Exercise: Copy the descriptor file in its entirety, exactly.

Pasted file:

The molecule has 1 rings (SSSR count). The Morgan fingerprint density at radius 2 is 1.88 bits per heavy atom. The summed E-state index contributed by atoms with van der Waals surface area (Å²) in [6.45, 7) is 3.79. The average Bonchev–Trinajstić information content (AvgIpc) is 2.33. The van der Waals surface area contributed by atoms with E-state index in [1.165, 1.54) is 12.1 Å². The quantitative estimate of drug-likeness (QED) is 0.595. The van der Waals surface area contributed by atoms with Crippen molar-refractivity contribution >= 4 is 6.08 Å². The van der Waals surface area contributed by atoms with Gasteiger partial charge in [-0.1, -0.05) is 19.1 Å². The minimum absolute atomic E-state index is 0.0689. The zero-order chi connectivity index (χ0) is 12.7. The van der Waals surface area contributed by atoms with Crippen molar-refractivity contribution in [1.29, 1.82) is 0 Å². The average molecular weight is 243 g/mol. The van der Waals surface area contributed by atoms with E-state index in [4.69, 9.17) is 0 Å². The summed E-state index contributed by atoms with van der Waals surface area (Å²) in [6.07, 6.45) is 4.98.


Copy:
The molecule has 1 rings (SSSR count). The Morgan fingerprint density at radius 2 is 1.88 bits per heavy atom. The summed E-state index contributed by atoms with van der Waals surface area (Å²) in [6.45, 7) is 3.79. The average Bonchev–Trinajstić information content (AvgIpc) is 2.33. The van der Waals surface area contributed by atoms with E-state index in [1.165, 1.54) is 12.1 Å². The quantitative estimate of drug-likeness (QED) is 0.595. The van der Waals surface area contributed by atoms with Crippen molar-refractivity contribution >= 4 is 6.08 Å². The van der Waals surface area contributed by atoms with Gasteiger partial charge in [-0.1, -0.05) is 19.1 Å². The minimum absolute atomic E-state index is 0.0689. The zero-order chi connectivity index (χ0) is 12.7. The van der Waals surface area contributed by atoms with Crippen molar-refractivity contribution in [1.29, 1.82) is 0 Å². The average molecular weight is 243 g/mol. The van der Waals surface area contributed by atoms with E-state index in [4.69, 9.17) is 0 Å². The summed E-state index contributed by atoms with van der Waals surface area (Å²) in [6.07, 6.45) is 4.98.